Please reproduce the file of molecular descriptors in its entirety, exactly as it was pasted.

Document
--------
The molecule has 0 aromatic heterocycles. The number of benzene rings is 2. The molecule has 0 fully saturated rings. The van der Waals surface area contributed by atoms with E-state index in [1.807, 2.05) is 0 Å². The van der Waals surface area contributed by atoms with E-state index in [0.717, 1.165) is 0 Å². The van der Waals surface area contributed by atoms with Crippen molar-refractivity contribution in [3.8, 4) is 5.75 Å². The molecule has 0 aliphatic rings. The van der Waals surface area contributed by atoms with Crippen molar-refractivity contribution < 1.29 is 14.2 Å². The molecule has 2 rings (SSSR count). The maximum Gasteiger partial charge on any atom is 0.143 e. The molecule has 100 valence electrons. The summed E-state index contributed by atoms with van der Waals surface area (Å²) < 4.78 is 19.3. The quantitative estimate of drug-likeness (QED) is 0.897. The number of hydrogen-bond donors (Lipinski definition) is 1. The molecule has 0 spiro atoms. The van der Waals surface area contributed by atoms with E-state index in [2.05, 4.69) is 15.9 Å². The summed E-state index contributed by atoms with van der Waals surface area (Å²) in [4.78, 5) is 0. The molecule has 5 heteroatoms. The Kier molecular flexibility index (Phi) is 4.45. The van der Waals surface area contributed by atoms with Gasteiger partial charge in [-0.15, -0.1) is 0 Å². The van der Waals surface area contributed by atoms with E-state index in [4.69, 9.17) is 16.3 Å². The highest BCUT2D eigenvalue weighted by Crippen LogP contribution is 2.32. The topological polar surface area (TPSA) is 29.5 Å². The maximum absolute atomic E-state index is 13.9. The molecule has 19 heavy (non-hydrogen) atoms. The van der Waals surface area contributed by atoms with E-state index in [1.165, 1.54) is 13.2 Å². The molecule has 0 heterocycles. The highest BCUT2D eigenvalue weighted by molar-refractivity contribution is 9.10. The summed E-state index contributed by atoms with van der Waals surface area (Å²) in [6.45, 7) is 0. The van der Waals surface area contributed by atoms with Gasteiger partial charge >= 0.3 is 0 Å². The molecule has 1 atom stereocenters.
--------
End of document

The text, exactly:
The molecule has 0 aromatic heterocycles. The number of benzene rings is 2. The molecule has 0 fully saturated rings. The van der Waals surface area contributed by atoms with E-state index in [1.807, 2.05) is 0 Å². The van der Waals surface area contributed by atoms with E-state index in [0.717, 1.165) is 0 Å². The van der Waals surface area contributed by atoms with Crippen molar-refractivity contribution in [3.8, 4) is 5.75 Å². The molecule has 0 aliphatic rings. The van der Waals surface area contributed by atoms with Crippen molar-refractivity contribution < 1.29 is 14.2 Å². The molecule has 2 rings (SSSR count). The maximum Gasteiger partial charge on any atom is 0.143 e. The molecule has 100 valence electrons. The summed E-state index contributed by atoms with van der Waals surface area (Å²) < 4.78 is 19.3. The quantitative estimate of drug-likeness (QED) is 0.897. The number of hydrogen-bond donors (Lipinski definition) is 1. The molecule has 0 spiro atoms. The van der Waals surface area contributed by atoms with E-state index in [2.05, 4.69) is 15.9 Å². The summed E-state index contributed by atoms with van der Waals surface area (Å²) in [4.78, 5) is 0. The molecule has 5 heteroatoms. The Kier molecular flexibility index (Phi) is 4.45. The van der Waals surface area contributed by atoms with Gasteiger partial charge in [-0.15, -0.1) is 0 Å². The van der Waals surface area contributed by atoms with E-state index in [4.69, 9.17) is 16.3 Å². The highest BCUT2D eigenvalue weighted by Crippen LogP contribution is 2.32. The topological polar surface area (TPSA) is 29.5 Å². The maximum absolute atomic E-state index is 13.9. The molecule has 19 heavy (non-hydrogen) atoms. The van der Waals surface area contributed by atoms with E-state index in [1.165, 1.54) is 13.2 Å². The molecule has 0 heterocycles. The highest BCUT2D eigenvalue weighted by molar-refractivity contribution is 9.10. The summed E-state index contributed by atoms with van der Waals surface area (Å²) in [6.45, 7) is 0. The van der Waals surface area contributed by atoms with Gasteiger partial charge >= 0.3 is 0 Å². The molecule has 1 atom stereocenters.